DUBLIN—Any campaign to provide public relations professionals with evidence of the need for improved measurement and evaluation should begin with an emphasis on establishing clear goals and objectives, according to attendees at the AMEC (Association for the Measurement and Evaluation of Communications) Summit in Dublin.
Attendees were asked to choose six out of 10 possible education priorities, and more than 90 percent selected “help PR people establish appropriate goals and objectives,” a reflection of the belief that one of the major challenges in establishing meaningful metrics is the failure to focus on real business objectives.
The second priority was to provide public relations people with a clear understanding of the differences between outputs, outcomes and business results (82 percent), followed by a greater understanding of how executives in the clients’ C-suite define business results (73 percent).
Those three priorities appeared to reflect a widespread belief among Summit attendees that there is a disconnect between how PR people view their role and what C-level executives expect from public relations. Earlier in the day, Chris Foster (pictured), a strategic communications consultant at Booz Allen Hamilton had told attendees: “The way we are talking about what PR can do may not be translating into what the C-suite wants to hear.”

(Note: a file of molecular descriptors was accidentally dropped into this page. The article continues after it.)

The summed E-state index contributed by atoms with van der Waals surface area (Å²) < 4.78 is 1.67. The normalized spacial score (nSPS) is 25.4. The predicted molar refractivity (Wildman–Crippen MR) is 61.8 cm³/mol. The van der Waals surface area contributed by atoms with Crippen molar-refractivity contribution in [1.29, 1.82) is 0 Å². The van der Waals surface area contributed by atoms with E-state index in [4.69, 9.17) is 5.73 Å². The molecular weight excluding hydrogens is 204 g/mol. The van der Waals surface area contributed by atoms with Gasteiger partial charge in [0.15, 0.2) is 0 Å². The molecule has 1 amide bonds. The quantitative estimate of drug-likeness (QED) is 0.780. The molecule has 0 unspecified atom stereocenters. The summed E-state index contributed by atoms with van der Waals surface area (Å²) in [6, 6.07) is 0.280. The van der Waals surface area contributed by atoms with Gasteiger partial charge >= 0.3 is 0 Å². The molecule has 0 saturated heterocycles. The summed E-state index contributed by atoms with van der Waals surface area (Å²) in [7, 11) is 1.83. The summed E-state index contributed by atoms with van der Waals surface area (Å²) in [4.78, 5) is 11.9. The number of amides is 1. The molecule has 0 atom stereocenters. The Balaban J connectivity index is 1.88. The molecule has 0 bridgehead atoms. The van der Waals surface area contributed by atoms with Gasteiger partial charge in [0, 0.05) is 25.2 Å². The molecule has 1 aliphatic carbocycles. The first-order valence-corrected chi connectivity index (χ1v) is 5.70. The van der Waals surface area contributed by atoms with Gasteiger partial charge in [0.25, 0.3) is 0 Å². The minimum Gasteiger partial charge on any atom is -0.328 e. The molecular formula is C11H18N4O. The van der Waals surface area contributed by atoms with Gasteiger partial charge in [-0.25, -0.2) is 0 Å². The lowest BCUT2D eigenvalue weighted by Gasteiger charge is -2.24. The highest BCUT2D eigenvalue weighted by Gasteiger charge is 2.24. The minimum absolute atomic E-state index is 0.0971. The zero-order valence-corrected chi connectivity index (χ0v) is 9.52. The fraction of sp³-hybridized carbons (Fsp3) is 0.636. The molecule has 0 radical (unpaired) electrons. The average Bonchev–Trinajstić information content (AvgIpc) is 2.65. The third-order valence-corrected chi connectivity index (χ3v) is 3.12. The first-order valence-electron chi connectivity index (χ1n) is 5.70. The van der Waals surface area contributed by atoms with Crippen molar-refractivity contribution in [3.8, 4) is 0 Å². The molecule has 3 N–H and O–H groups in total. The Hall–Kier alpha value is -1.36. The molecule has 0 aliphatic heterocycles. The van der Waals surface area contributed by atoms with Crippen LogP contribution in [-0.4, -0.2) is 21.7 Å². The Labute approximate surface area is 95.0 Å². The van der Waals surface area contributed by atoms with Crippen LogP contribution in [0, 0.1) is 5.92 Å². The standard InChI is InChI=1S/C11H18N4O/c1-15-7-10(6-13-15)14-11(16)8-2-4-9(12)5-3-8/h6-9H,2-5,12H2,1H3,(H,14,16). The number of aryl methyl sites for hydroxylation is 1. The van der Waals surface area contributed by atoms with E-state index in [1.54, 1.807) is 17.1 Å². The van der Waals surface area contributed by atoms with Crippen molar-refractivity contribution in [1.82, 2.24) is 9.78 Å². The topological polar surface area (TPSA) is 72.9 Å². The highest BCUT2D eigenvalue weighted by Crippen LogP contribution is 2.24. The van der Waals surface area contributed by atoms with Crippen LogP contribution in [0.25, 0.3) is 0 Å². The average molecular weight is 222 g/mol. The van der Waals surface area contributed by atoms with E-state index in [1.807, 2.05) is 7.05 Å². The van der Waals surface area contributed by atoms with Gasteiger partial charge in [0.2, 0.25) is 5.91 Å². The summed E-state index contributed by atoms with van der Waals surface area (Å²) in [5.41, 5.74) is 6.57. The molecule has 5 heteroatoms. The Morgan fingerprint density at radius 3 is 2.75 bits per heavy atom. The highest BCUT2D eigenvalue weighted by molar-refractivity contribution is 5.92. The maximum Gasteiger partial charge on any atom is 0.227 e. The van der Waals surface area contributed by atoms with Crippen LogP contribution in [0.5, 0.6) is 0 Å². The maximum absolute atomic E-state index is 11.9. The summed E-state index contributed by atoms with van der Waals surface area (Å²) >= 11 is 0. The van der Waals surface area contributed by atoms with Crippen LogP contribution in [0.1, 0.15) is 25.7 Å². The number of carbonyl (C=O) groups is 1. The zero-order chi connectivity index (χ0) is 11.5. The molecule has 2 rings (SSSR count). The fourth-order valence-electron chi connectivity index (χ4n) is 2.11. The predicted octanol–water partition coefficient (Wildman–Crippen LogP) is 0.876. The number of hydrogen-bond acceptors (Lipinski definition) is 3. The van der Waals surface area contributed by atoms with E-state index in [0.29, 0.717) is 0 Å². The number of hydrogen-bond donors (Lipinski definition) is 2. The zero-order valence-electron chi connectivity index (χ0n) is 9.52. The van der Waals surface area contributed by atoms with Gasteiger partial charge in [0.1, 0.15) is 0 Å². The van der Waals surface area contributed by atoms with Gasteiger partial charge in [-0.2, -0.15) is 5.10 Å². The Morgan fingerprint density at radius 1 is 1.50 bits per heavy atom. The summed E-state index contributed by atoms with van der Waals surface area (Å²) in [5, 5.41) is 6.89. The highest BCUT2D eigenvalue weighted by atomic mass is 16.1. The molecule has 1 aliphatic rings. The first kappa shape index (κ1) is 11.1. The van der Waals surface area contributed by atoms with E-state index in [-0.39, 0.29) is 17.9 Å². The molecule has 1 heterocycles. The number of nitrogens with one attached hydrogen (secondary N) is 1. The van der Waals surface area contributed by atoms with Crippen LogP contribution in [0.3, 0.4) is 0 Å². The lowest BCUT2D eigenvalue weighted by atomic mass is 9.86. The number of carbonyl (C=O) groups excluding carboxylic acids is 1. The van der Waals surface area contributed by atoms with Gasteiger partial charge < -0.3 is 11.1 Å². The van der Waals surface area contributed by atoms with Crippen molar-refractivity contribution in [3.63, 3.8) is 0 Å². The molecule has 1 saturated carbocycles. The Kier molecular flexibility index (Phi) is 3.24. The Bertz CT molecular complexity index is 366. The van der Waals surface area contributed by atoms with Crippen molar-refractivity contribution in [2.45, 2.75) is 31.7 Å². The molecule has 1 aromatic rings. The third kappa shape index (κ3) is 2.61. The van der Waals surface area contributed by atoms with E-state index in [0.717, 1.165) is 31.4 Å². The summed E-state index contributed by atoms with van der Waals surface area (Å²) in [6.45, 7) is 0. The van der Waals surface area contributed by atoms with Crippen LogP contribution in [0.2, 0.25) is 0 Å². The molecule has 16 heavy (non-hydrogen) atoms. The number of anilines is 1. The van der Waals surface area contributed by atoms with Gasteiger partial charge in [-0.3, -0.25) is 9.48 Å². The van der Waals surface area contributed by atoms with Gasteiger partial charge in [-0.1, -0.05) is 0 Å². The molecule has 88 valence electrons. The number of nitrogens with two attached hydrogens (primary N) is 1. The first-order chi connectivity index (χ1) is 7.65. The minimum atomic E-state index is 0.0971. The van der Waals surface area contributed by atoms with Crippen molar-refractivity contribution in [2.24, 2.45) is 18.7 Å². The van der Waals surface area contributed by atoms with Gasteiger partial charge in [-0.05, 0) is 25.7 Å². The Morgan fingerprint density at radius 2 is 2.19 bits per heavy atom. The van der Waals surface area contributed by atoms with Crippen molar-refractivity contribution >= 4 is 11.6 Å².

Public relations professionals need to reframe the discussion around communication and about measurement, he suggested. “There is a debate around the value of communication. I believe in the power of communications to solve some of the biggest business problems that we are trying to solve. We have to think about the value of what we do in terms of solving problems for clients, because if you solve a problem then value is not an issue.”
There was also significant support (71 percent) for the proposal that AMEC create an “industry standard” for measurement that can be universally applied—the Institute for Public Relations Research & Education recently advanced its interim standards to a review panel—and for a focus on developing case histories that provide concrete examples of best (and perhaps also) worst practices (68 percent).
However, 61 percent of attendees believed that there was a need for more research, including listening to the target audience of any education campaign, before launching such an initiative.
There was considerably less response for a focus on the relationship-building aspect of public relations rather than the media relations aspects (36 percent) and for starting a campaign with an attempt to provide basic numeracy skills to PR people (30 percent).